Freisa is an indigenous Italian red wine grape variety grown in the Piedmont region of north-west Italy, primarily in the Monferrato and Langhe areas, but also further north in the provinces of Turin and Biella. Freisa is a vigorous and productive grape vine with round, blue-black berries and with bunches growing in an elongated shape. Although there are mentions in official documents as early as the 16th century it was in the 1880's when it became one of the major Piedmontese grapes, as its cultivation was inspired by the vine’s resistance to the downy mildew fungus.
Ampelographers believe that the Freisa grape likely originated in the hills between Asti and Turin. Recent DNA profiling unveiled Freisa as being a parent to the majestic Nebbiolo grape - the undisputed tannic King of Piedmont.

 

There are two major clones of Freisa - a small berried clone known as Freisa Piccolo which is more widely planted and a larger berry Freisa Grossa or Freisa di Nizza that tends to be planted on flat, fertile terrain and produces less distinguished wine. Freisa di Chieri is potentially its own sub-variety of Freisa Piccolo grown in the Chieri region and distinguished by its own DOC. Freisa grows best in well exposed, sunny hillside sites and creates a very perfumed, deeply coloured tannic wine.
Similar to Nebbiolo, Freisa produces wines with considerable tannins and acidity - while it can be used in blends, it is most often experienced as a varietal. Freisa brings colour and structure to blends to boost wines made of varieties such as Grignolino or Barbera. Traditionally Freisa was produced as a slightly sparkling wine with some subtle sweetness. Still and fully sparkling versions are also produced, as with dry and more decidedly sweeter styles. To balance the bitterness from the grape and aging on its lees, the wines would be made with a small amount of residual sugar and allowed to go through a secondary fermentation to create a small amount of carbonation. A rosé wine can also be made primarily from Freisa according to DOC regulations.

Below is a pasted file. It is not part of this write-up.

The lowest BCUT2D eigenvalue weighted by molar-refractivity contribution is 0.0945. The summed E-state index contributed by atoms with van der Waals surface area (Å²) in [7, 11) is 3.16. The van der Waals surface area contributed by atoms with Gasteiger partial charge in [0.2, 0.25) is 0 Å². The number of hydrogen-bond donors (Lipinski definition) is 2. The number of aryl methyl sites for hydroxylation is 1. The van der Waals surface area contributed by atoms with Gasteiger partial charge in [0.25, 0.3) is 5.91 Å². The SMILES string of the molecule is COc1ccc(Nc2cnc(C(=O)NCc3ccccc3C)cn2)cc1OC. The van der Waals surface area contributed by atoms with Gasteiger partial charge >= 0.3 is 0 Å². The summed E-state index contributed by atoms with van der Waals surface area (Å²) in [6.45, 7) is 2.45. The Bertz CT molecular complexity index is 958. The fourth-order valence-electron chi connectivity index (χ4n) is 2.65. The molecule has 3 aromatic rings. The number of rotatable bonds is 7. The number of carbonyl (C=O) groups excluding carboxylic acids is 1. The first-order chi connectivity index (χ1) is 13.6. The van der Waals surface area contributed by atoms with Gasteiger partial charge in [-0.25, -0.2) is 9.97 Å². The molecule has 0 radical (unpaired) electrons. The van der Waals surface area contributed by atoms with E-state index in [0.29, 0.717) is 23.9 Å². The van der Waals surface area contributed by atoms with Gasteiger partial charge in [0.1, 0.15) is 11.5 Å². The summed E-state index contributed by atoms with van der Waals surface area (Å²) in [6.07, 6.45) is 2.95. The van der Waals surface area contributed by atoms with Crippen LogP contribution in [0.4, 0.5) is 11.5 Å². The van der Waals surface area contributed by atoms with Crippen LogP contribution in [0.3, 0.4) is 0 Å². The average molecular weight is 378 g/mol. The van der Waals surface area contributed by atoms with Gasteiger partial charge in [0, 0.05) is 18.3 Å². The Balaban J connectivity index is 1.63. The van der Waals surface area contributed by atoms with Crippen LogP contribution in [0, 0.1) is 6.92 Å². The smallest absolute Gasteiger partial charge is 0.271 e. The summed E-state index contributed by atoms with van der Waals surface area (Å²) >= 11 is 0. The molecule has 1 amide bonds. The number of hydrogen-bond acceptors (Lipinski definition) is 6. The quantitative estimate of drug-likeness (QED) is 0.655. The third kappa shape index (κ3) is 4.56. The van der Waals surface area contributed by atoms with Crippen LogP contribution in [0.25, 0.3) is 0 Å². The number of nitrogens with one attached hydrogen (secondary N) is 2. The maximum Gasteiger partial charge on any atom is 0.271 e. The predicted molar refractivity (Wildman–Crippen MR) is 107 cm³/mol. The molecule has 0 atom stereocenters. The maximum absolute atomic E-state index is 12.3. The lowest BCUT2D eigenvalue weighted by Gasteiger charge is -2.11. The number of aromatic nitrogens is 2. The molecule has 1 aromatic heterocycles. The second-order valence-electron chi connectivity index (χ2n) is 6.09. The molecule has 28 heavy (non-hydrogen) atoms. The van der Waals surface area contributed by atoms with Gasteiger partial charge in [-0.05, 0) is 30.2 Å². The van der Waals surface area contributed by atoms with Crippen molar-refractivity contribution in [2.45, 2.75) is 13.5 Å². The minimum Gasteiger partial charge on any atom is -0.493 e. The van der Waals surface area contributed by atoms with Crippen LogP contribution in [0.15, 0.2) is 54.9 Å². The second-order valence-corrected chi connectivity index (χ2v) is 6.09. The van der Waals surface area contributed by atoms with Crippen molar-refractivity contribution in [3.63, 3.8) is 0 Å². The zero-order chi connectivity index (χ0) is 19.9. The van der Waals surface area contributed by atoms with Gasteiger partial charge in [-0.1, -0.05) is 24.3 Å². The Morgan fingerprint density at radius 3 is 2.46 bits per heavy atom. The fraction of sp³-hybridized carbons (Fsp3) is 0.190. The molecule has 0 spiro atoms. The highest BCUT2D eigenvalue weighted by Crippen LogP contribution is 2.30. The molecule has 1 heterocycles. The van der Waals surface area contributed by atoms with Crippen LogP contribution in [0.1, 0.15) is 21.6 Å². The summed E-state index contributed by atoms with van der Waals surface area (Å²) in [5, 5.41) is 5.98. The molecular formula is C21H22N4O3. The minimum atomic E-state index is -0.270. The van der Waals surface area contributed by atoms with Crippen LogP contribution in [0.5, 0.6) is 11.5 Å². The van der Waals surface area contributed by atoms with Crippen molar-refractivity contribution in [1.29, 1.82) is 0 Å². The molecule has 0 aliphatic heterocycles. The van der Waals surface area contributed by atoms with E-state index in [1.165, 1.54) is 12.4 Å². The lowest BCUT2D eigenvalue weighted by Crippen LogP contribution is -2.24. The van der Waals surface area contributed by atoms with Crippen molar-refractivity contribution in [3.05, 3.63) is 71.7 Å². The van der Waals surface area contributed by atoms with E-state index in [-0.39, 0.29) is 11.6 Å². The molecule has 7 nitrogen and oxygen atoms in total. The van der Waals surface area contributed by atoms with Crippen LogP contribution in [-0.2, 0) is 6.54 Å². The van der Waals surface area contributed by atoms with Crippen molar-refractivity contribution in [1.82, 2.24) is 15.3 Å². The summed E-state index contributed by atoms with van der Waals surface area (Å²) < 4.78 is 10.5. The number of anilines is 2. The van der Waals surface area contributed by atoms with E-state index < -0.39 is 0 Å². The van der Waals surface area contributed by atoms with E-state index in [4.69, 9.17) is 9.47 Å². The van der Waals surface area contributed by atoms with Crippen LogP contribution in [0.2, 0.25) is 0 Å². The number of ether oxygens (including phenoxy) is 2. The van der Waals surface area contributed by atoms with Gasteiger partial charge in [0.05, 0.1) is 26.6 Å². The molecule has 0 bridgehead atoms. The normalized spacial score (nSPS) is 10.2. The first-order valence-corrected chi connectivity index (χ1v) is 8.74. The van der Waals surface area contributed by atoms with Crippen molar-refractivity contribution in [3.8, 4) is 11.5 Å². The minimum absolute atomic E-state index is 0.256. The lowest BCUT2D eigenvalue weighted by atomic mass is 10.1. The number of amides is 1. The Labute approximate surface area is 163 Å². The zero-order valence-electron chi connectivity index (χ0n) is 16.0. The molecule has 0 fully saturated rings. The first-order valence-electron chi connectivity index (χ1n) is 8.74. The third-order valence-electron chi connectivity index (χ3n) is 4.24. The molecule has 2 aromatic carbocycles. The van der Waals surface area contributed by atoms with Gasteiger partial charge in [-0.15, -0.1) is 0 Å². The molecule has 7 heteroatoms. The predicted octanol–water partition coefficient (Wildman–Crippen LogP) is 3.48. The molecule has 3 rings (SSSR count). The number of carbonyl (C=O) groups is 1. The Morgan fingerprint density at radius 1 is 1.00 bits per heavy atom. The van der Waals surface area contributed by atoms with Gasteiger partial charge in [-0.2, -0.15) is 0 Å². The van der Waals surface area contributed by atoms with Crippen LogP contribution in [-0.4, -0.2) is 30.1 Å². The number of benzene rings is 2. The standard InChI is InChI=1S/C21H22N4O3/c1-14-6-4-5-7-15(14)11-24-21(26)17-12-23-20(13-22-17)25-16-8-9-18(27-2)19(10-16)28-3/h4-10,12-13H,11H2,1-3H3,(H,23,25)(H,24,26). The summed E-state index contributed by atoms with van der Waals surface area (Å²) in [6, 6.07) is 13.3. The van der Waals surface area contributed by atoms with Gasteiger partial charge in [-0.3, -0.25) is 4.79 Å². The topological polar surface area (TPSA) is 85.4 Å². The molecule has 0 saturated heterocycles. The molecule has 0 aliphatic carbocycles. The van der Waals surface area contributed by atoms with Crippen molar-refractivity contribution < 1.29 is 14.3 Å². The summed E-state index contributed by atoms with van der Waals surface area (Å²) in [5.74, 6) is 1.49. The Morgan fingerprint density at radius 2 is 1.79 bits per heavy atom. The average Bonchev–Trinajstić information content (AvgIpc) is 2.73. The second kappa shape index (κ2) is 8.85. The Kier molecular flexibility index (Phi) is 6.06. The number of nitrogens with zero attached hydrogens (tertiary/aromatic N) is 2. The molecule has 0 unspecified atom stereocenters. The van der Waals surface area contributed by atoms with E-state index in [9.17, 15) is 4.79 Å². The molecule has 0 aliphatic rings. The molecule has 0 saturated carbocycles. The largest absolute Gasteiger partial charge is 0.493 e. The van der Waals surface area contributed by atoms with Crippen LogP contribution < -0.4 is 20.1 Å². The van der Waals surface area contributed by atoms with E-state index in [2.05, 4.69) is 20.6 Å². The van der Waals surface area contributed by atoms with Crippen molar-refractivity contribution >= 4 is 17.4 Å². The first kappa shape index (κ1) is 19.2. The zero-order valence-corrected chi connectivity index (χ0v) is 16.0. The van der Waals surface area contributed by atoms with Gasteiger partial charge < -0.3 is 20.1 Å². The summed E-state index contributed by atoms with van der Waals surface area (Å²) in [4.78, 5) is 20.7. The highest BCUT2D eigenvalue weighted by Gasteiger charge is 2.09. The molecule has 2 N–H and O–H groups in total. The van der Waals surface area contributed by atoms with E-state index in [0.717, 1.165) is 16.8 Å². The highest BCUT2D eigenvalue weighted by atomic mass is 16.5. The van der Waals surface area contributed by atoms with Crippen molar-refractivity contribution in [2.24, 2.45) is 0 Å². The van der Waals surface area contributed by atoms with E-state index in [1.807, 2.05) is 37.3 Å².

Modern winemaking has introduced techniques to minimize some of the bitter tannins and ferment the wine fully dry. These include temperature control fermentation tanks and aging in oak barrels. Freisa Nebbiolata is a specialty wine of the Piedmont region made in a ‘ripasso’ style. In this style, the Freisa must is fermented with left over Nebbiolo skins from the production of Barolo. This creates a highly tannic wine with the potential for complex flavours

Key DOC wines made with Freisa - 100% Freisa: in the province of Asti:  Freisa d'Asti - Freisa d'Asti Superior - Langhe Freisa - Langhe Freisa Vigna - Freisa di Chieri Amabile - Freisa di Chieri Frizzante - Freisa di Chieri Secco - Freisa di Chieri Spumante - Freisa di Chieri Superior.
85% - 100% Freisa: in the provinces of Asti and Alessandria: Monferrato Freisa - Monferrato Freisa Novella - Monferrato Rosso & Pineronese Freisa.

While Nebbiolo gets all the attention in Piedmont - Freisa often suffers neglect. The harshness of the wine is not necessarily a fault of the grape, but rather resulting from a lack of understanding the varietal. A great deal of attention in the vineyard is requited and to pick the grapes at the right phenolic ripeness, otherwise the tannins will be green and the wine becomes hard to enjoy.
Although the high amount of tannins and the high acidity level suggest suppressed qualities for aging, in its home region Freisa is usually drunk at a young age and slightly sparkling - and sometimes even a little sweet. But as more winemakers realize the potential of Freisa - wines are now being bottled as still wines capable to mature and further develop Freisa's magnificent and intense flavours of raspberry, black cherry and violet aromas.